In addition to his work for Aetna, Bertolini became the first straight ally board member of the National LGBTQ Chamber of Commerce. The organization supports and advocates for the inclusion of LGBTQ business owners, promotes broad-based economic advancement and empowerment of the global LGBTQ community, and works to ensure the implementation of pro-business, LGBTQ-inclusive policies at the federal, state, and local levels of government. With a background in healthcare, Bertolini can approach these issues from a unique perspective, shining a light on health-related concerns facing the LGBTQ community.
Jane Powers, MSW, LICSW (Acting CEO of Fenway Health)
Located in Boston, MA, Fenway Health is one of the largest LGBTQ-friendly healthcare organizations in the country. Since 1971, the organization has been working to ensure the health of the LGBTQ community, people living with HIV/AIDS, and the broader population. Fenway Health provides a variety of services in addition to comprehensive healthcare, including research, education, and advocacy for the LGBTQ community.
The organization launched The Fenway Institute back in 2001, an interdisciplinary center for research, training, education and policy development focusing on national and international health issues, particularly as they relate to LGBTQ communities. As part of The Fenway Institute, the organization also launched the LGBTQ Aging Project in 2001, a non-profit organization that’s dedicated to ensuring LGBTQ older adults have equal access to life-prolonging benefits, protections, and healthcare services.
Jane Powers has been serving as Acting CEO of Fenway Health since late 2018. She served on the year-long ECHO online learning community known as Transforming LGBTQ Health in Primary Care from 2016 to 2017. She has also presented at several national conferences on the behavioral health needs of LGBTQ people. In addition, she serves on the LGBTQ Task Force of the National Association of Community Health Centers, helping members of the LGBTQ community access the care they need at local health centers all over the country.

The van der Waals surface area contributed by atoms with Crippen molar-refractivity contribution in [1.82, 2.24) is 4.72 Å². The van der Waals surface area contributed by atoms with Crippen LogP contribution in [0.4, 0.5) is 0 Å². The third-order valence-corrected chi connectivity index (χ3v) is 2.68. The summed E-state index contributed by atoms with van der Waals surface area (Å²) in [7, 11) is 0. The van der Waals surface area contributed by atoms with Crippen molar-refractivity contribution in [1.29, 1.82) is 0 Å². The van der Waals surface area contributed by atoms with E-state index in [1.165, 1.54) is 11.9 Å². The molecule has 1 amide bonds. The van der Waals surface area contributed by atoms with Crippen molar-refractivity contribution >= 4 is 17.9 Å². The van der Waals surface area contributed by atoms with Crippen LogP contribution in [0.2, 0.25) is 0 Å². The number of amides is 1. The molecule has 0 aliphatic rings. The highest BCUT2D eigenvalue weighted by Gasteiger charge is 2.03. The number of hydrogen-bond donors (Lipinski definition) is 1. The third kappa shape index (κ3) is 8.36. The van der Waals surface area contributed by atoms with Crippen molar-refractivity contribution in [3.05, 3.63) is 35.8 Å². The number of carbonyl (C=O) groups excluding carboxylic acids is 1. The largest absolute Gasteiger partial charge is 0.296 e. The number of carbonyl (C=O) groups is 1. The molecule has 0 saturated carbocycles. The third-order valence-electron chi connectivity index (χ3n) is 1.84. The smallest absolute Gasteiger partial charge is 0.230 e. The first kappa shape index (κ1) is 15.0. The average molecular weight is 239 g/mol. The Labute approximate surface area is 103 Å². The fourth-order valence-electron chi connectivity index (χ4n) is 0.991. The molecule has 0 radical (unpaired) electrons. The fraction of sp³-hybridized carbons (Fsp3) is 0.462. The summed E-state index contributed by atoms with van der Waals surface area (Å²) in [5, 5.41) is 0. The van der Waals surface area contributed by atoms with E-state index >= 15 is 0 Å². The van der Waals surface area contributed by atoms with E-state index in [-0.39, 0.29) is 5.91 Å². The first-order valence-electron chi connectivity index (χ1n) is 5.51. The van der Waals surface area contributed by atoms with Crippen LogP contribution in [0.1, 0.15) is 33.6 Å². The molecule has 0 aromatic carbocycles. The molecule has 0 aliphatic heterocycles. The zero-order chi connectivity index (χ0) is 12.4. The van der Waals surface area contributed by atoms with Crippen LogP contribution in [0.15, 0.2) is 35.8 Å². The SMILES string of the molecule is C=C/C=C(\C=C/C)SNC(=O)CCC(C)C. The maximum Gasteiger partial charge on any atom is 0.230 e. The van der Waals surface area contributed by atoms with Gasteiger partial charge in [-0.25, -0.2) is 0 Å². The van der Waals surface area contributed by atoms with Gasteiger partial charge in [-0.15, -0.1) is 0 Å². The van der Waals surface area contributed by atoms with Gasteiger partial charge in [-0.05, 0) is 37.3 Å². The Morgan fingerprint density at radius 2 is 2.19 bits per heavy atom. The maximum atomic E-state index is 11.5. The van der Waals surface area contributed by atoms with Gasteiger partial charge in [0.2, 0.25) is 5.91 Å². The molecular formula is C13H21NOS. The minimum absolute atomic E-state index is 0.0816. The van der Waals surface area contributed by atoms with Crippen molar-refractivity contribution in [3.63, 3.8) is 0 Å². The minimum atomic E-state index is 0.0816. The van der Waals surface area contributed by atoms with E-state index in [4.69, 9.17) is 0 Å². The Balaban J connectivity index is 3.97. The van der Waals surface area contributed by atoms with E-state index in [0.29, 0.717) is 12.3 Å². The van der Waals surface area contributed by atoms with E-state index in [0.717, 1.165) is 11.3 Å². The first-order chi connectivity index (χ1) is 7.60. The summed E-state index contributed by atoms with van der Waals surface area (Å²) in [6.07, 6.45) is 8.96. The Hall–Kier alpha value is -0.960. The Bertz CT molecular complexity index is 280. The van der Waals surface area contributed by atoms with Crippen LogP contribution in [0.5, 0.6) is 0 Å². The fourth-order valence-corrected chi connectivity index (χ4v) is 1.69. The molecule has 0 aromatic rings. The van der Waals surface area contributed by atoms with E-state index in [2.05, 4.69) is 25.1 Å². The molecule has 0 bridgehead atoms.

Ryan Thoreson (Researcher for the LGBTQ Rights Program, Human Rights Watch)
As a global organization, Human Rights Watch investigates and reports on human rights abuses happening all over the world. The organization released a 34-page report titled “You Don’t Want Second Best” back in 2018 that examines LGBTQ discrimination in healthcare. The report shows many LGBTQ people struggle when it comes to finding healthcare providers who are knowledgeable about their needs. LGBTQ people also tend to encounter discrimination from insurers or providers, and delay or forego care because of concerns about how they will be treated.
The report also highlights the need for healthcare anti-discrimination policies at the federal level to protect members of the LGBTQ community. Healthcare discrimination heightens the risk for a range of health issues for the LGBTQ community, including depression, addiction, cancer and chronic conditions.